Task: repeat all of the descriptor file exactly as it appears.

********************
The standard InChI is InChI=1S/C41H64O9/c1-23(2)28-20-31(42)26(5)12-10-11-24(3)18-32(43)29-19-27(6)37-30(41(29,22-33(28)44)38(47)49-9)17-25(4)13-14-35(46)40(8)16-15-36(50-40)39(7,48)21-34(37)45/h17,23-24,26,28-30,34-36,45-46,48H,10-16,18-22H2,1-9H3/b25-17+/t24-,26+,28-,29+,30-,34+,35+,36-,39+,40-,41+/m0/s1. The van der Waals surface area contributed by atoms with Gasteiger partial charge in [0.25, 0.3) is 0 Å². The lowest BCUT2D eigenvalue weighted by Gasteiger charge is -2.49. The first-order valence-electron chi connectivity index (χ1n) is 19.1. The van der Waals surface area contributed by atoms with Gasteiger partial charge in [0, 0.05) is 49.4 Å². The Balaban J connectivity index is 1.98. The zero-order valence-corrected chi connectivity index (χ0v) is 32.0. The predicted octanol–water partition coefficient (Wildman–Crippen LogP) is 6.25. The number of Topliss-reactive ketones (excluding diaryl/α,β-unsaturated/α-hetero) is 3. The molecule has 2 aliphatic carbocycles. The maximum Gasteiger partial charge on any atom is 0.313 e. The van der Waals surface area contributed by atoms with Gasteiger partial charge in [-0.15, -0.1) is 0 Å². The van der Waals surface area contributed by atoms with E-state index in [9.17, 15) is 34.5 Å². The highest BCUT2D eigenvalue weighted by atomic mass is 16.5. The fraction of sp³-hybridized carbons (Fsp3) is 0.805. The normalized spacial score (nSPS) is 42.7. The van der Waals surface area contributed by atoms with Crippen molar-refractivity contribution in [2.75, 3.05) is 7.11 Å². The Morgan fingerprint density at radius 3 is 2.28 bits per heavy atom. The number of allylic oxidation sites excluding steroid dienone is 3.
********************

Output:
The standard InChI is InChI=1S/C41H64O9/c1-23(2)28-20-31(42)26(5)12-10-11-24(3)18-32(43)29-19-27(6)37-30(41(29,22-33(28)44)38(47)49-9)17-25(4)13-14-35(46)40(8)16-15-36(50-40)39(7,48)21-34(37)45/h17,23-24,26,28-30,34-36,45-46,48H,10-16,18-22H2,1-9H3/b25-17+/t24-,26+,28-,29+,30-,34+,35+,36-,39+,40-,41+/m0/s1. The van der Waals surface area contributed by atoms with Gasteiger partial charge in [0.25, 0.3) is 0 Å². The lowest BCUT2D eigenvalue weighted by Gasteiger charge is -2.49. The first-order valence-electron chi connectivity index (χ1n) is 19.1. The van der Waals surface area contributed by atoms with Gasteiger partial charge in [0, 0.05) is 49.4 Å². The Balaban J connectivity index is 1.98. The zero-order valence-corrected chi connectivity index (χ0v) is 32.0. The predicted octanol–water partition coefficient (Wildman–Crippen LogP) is 6.25. The number of Topliss-reactive ketones (excluding diaryl/α,β-unsaturated/α-hetero) is 3. The molecule has 2 aliphatic carbocycles. The maximum Gasteiger partial charge on any atom is 0.313 e. The van der Waals surface area contributed by atoms with Gasteiger partial charge in [-0.15, -0.1) is 0 Å². The van der Waals surface area contributed by atoms with E-state index in [9.17, 15) is 34.5 Å². The highest BCUT2D eigenvalue weighted by atomic mass is 16.5. The fraction of sp³-hybridized carbons (Fsp3) is 0.805. The normalized spacial score (nSPS) is 42.7. The van der Waals surface area contributed by atoms with Crippen molar-refractivity contribution in [2.75, 3.05) is 7.11 Å². The Morgan fingerprint density at radius 3 is 2.28 bits per heavy atom. The number of allylic oxidation sites excluding steroid dienone is 3.